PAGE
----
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We launched in the end of 2013. As it turned out, replacing old tools was something a lot of people in Poland really needed. The launch was a great success so we decided to act quickly. Sebastian became my partner in this crime – he joined Prowly as a shareholder. He was always like a co-founder anyway so it was the best decision for us. Prowly finally had a complementary founding team.

While the feedback rolled in, we met a lot of people who though Prowly is totally useless. For example, one of the most influential (well, probably the most influential) PR professional in Poland called us “insolent shitheads” when we asked him for an opinion about the beta version. And we had to pay for this review!

But, upon the release, we also got a ton of awesome feedback from our users. We listened to them very carefully and started working on a fully-fledged 1.0 version – with even better UX, extra CRM functions and tools for creating simple online press offices.

Then the toughest times came – we were compeletely out of cash, as we we spent all of the money on development. We began to look for an additional financing but none of the serious investors from Poland wanted to put their trust in a project with a minimal traction. On the other hand, none of the international investors wanted to fund a project with no experience on the foreign market. There was nothing left to do but work on Prowly 1.0 with no money.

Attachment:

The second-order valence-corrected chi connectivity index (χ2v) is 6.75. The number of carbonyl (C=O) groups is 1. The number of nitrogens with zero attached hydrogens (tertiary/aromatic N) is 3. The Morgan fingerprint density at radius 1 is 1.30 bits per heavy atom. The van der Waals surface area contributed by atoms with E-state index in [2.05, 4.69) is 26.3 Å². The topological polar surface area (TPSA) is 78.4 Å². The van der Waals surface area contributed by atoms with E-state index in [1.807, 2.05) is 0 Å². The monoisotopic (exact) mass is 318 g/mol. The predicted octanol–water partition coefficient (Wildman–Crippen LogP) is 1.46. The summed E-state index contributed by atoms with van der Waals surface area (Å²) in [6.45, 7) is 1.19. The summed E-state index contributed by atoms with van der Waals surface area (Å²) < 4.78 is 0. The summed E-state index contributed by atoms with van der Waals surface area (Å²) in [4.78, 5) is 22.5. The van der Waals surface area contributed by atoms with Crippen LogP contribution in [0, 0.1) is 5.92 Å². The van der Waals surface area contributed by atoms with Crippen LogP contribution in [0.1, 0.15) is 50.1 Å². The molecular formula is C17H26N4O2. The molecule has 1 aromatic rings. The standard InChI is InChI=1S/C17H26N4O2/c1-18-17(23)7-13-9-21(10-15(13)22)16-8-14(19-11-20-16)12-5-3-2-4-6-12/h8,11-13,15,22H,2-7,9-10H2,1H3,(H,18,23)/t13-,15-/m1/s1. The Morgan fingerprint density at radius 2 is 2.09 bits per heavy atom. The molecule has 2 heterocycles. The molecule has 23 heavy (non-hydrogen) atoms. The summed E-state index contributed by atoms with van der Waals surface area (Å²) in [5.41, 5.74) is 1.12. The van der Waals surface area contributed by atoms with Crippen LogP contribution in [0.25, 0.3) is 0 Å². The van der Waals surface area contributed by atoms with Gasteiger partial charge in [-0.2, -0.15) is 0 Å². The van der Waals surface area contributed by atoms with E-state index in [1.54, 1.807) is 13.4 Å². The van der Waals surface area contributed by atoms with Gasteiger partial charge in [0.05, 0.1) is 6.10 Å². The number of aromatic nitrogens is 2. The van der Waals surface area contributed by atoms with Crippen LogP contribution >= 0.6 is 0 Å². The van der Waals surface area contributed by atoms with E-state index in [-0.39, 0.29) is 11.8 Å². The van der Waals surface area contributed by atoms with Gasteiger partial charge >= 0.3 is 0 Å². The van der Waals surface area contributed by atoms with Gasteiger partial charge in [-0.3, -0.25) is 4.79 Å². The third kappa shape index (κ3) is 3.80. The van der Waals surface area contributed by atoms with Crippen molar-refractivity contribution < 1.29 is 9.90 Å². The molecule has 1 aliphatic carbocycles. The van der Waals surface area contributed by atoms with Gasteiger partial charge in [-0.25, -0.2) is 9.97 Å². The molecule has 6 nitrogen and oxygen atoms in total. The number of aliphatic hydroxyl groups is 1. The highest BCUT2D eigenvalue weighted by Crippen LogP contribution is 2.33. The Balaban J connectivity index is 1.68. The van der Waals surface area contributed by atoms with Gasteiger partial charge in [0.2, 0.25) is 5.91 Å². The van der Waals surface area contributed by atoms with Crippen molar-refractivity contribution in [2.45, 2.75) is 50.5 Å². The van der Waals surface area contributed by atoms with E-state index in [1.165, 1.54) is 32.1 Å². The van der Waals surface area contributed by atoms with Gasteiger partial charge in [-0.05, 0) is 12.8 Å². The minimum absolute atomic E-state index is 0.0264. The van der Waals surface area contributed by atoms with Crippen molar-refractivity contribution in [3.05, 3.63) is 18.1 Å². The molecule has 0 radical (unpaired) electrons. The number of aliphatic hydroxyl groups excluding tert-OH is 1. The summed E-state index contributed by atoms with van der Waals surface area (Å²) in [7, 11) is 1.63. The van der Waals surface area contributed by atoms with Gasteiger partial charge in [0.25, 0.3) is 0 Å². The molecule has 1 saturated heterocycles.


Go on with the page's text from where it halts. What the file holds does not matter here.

Our plans and goals finally convinced one of the investment funds from Poland, but the offer was not very profitable (well, what can I say – we did it once, so we were very carefu), so we finally decided to run a bank credit. Money we got were enough to hire a salesperson – Greg – and a junior Ruby developer – Adrian. They were our first co-workers. We had a team!

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Prowly 1.0 launch was coming. Adrian and Sebastian worked every day till early mornings to make it before the deadline. One night Adrian thought he accidentally deleted the entire Prowly database and almost had a heart attack. Prowly 1.0 launch in late 2014 was a great success – people loved new features, but we wanted more. Having thoroughly analysed the market, we already knew what we wanted to do next. Seeing what the global visual communication trends were, we decided to reinvent online press offices.